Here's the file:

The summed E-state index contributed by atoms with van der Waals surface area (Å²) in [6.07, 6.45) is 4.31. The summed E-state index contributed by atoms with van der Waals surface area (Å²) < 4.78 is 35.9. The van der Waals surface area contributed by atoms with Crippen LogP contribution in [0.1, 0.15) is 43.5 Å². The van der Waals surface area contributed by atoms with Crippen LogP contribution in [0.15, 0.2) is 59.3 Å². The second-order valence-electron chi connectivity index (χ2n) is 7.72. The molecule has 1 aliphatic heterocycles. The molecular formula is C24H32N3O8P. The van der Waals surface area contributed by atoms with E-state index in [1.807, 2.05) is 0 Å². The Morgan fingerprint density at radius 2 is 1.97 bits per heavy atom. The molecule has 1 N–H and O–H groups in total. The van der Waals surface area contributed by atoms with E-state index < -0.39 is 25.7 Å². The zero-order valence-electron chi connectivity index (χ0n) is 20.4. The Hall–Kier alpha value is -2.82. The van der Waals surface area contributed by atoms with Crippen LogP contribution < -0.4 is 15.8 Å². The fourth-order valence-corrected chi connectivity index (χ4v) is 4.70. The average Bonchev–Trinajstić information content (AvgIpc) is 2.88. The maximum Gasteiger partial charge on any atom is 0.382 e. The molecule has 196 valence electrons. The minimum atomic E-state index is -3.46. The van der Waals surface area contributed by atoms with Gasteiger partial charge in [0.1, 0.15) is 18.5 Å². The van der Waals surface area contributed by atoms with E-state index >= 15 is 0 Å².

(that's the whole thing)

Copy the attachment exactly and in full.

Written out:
The summed E-state index contributed by atoms with van der Waals surface area (Å²) in [6.07, 6.45) is 4.31. The summed E-state index contributed by atoms with van der Waals surface area (Å²) < 4.78 is 35.9. The van der Waals surface area contributed by atoms with Crippen LogP contribution in [0.1, 0.15) is 43.5 Å². The van der Waals surface area contributed by atoms with Crippen LogP contribution in [0.15, 0.2) is 59.3 Å². The second-order valence-electron chi connectivity index (χ2n) is 7.72. The molecule has 1 aliphatic heterocycles. The molecular formula is C24H32N3O8P. The van der Waals surface area contributed by atoms with E-state index in [1.807, 2.05) is 0 Å². The Morgan fingerprint density at radius 2 is 1.97 bits per heavy atom. The molecule has 1 N–H and O–H groups in total. The van der Waals surface area contributed by atoms with E-state index < -0.39 is 25.7 Å². The zero-order valence-electron chi connectivity index (χ0n) is 20.4. The Hall–Kier alpha value is -2.82. The van der Waals surface area contributed by atoms with Crippen LogP contribution < -0.4 is 15.8 Å². The fourth-order valence-corrected chi connectivity index (χ4v) is 4.70. The average Bonchev–Trinajstić information content (AvgIpc) is 2.88. The maximum Gasteiger partial charge on any atom is 0.382 e. The molecule has 196 valence electrons. The minimum atomic E-state index is -3.46. The van der Waals surface area contributed by atoms with Gasteiger partial charge in [0.1, 0.15) is 18.5 Å². The van der Waals surface area contributed by atoms with E-state index >= 15 is 0 Å².